[00:04:11.12\] It seems like it, to me.

Yeah. Before I was at Microsoft, I worked at IBM Watson as a software engineer, and before I began Watson, I worked at Adobe Behance, and that was my first full Javascript job, and I actually moved back to New York for it, because when I finally graduate college in 2010 -- I took a very long time to finish college... I couldn't get a job anywhere on the East Coast, so I left; I moved to St. Louis and I worked at some small IT company that wanted to do some web design, and I did everything: I ran the server, I did the design, I did the website stuff...

From there I went to an ad agency where I was doing design and development. So whatever they needed me to do dev on - I would work with .NET sites, or every single CMS on the face of the planet. Then the last job I had in St. Louis was at a really amazing place called Spry Digital, and I did a lot of WordPress and Drupal stuff. I'd been working with WordPress since it came out, so that was really easy for me. Then I just stumbled upon the opportunity to work at Adobe, and came back to the East Coast. That was in 2014, so... So many exciting things have happened to me in the past three years!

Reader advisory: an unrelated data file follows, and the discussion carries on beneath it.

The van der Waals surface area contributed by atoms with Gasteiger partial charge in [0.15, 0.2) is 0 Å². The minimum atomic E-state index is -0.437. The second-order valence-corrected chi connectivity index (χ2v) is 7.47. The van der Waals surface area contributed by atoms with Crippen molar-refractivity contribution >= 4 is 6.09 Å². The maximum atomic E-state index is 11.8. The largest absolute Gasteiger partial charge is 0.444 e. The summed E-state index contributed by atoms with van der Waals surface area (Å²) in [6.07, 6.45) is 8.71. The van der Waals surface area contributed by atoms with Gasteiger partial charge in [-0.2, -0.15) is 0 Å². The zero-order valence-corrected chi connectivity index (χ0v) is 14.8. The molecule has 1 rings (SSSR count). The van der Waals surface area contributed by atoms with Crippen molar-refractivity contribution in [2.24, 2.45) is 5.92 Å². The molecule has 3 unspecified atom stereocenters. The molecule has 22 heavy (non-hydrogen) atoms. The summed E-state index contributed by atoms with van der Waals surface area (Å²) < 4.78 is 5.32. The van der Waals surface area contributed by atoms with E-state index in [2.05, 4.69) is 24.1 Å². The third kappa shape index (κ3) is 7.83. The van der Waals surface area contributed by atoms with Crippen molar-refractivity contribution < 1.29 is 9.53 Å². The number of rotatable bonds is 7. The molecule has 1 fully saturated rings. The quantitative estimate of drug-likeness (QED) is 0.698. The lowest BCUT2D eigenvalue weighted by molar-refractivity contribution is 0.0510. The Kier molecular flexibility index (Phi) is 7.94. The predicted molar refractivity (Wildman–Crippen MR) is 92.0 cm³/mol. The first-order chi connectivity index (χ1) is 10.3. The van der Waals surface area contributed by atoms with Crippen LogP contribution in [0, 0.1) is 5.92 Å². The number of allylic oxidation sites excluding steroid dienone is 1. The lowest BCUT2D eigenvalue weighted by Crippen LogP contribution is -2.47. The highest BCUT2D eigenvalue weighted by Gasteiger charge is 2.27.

Wow... It seems like you're the kind of person to say yes to a lot of fun opportunities, and not feel like you [unintelligible 00:05:46.14] "Well, I'm too good for that." You sort of were like, "I'll go anywhere and do whatever to enjoy what I'm doing."

Well, that's the thing... I have a talk that I've been doing lately called "Alt-Ctrl: Scream into this Arduino", and it's my intro to a Javascript hardware talk, and I started off by saying, "I'm not a great developer, and I'm not great at hardware" and the last slide is "I'm a great problem solver", because that is how I feel. Even if I've never seen a codebase, if you tell me the problem that you have and what needs to get solved, I can figure it out, even if it's in a language that I don't necessarily understand. It's been that way ever since I've started programming.